The biggest difference among video conferencing systems is how the signals are transmitted. The particular method can have a big impact on the connection options, as well as the quality, speed and cost of the transmission. Most systems today are based on standards, so that systems using different equipment but the same standard can connect without special equipment. Two of the most common standards are H.320 (ISDN) and H.323 (IP). Other standards also exist, such as T.120, which enables data sharing, and H.243, which enables multipoint conferencing, or communication among more than two locations.
ISDN- (integrated services digital network-) based systems use existing phone lines to transmit data, whereas IP- (Internet protocol-) based systems use Internet networks. Many schools seem to like ISDN because it establishes a dedicated link unaffected by other users. This makes the quality of an ISDN connection predictable. The drawbacks to ISDN are that it isn't always available in rural areas and that it racks up per-minute long-distance charges. To connect with other users, people using ISDN-based systems simply dial the number of who they want to connect with, like a regular phone call.
IP-based videoconferencing, on the other hand, costs less, especially as network connections become more prevalent. Since it uses the Internet infrastructure, and many schools already have existing networks, using an IP network doesn't require setting up any special connections. However, depending on the network's capacity, signal transmissions can be slow and unreliable. If many other people are using the network, the quality of the video conference may be negatively affected. With the introduction of broadband and other improved Internet technologies, though, IP-based video conferencing is gaining in popularity.
Aside from the different standards used to connect, the physical arrangement of classroom video conferencing equipment also varies. Some schools have rooms dedicated to the technology, while others have portable systems or even desktop units.
- Integrated systems are the most advanced setups and are generally used for more formal communication. Prices start at around $10,000 and can go as high as $100,000 [source: IVCi]. Here, the video conferencing equipment is incorporated into the classroom's design and usually consists of several monitors for displaying video, multiple microphones to capture sound and top-of-the-line codecs to deliver optimal quality. You typically see these systems in classrooms where one person is addressing many people, such as in distance learning.
- Portable units are less expensive than the integrated systems at about $5,000 to $10,000 [source: IVCi]. These portable setups typically consist of the monitor, microphone, camera and other equipment loaded onto a rolling cart that can be transported to whichever classroom needs it. Although these small units are ideal for sharing, they limit the ability to add additional equipment, and since they must be hooked up every time they are moved, a basic knowledge of the technology is helpful.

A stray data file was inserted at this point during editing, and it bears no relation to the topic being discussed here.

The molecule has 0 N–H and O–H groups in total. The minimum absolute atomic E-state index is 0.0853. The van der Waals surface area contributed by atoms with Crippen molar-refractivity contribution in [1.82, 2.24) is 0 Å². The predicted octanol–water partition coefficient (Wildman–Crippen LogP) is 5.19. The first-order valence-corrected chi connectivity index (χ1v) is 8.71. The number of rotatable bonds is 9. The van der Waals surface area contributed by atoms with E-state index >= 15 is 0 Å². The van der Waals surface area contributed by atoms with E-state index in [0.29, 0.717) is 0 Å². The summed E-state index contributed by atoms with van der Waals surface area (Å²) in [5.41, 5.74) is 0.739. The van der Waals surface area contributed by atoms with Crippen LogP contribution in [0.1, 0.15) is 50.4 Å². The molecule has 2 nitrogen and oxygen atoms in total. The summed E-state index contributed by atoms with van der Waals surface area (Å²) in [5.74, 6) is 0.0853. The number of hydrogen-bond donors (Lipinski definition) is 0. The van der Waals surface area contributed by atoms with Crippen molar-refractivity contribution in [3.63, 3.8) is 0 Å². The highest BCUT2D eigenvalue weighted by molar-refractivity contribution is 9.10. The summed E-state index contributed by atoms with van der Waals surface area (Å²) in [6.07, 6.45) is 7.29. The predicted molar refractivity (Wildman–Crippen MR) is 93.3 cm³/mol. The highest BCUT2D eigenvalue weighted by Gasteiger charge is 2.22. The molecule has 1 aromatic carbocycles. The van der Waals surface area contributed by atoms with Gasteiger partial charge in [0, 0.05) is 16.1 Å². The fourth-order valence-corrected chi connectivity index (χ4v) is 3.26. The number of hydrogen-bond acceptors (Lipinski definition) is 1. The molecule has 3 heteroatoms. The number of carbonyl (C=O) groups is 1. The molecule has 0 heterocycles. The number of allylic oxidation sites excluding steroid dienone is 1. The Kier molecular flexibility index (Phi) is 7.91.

- Desktop setups are the cheapest method of video conferencing at about $300 if you already have the computer [source: IVCi]. At their simplest, this setup includes a PC, a small camera mounted on top, a microphone and software to perform the job of the codec. Some newer computers come with this software already installed. This design isn't conducive to classroom use, but is more appropriate for one-on-one informal communication.
Teaching methods have come a long way since the days of the blackboard and one-room schoolhouse. If you want to learn even more about video conferencing lessons for schools, follow the links on the subsequent page.
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More Great Links
- Arnold, Tim, et al. "Videoconferencing in the Classroom: Communications Technology across the Curriculum." Global Leap. June 27, 2004. (May 15, 2008) http://www.global-leap.com/casestudies/book/index.htm
- AT&T. "Videoconferencing for Learning." Nov. 1, 2007. (May 15, 2008) http://www.kn.pacbell.com/wired/vidconf/vidconf.html
- Coventry, Lynne. "Video Conferencing in Higher Education." Institute for Computer Based Learning. (May 15, 2008) http://www.agocg.ac.uk/reports/mmedia/video3/video3.pdf
- Global Leap. "Case Study 31" June 27, 2004. (May 21, 2008)http://www.global-leap.com/casestudies/book/lentrise.htm?section=7_1&id=3029
- Global Leap. "Case Study 15." June 27, 2004. (May 21, 2008) http://www.global-leap.com/casestudies/book/monkseaton1.htm?section=7_1&id=1157
- Greenberg, Alan. "Taking the wraps off videoconferncing in the U.S. classroom." Wainhouse Research. July 2006. (May 13, 2008) http://www.wrplatinum.com/Downloads/5912.asp
- IVCi. "Video Conferencing: Buyer's Guide to Video Conferencing." 2008. (May 29, 2008) http://www.ivci.com/buyers-guide-to-video-conferencing.html
- Lightbody, Keith. "Easy Video Conferencing in Schools." Feb. 7, 2008.
- Manning, Colin E. "What is compression." (May 15, 2008) http://www.newmediarepublic.com/dvideo/compression/adv04.html
- Motamedi, Vahid. "A critical look at the use of videoconferencing in United States Distance Education." Education. Vol. 122, Issue 2. Winter 2001.
- Schutte, Carla. "Videoconferencing for Educators." 1998. (May 15, 2008)http://www.fi.edu/fellows/fellow6/nov98/index.html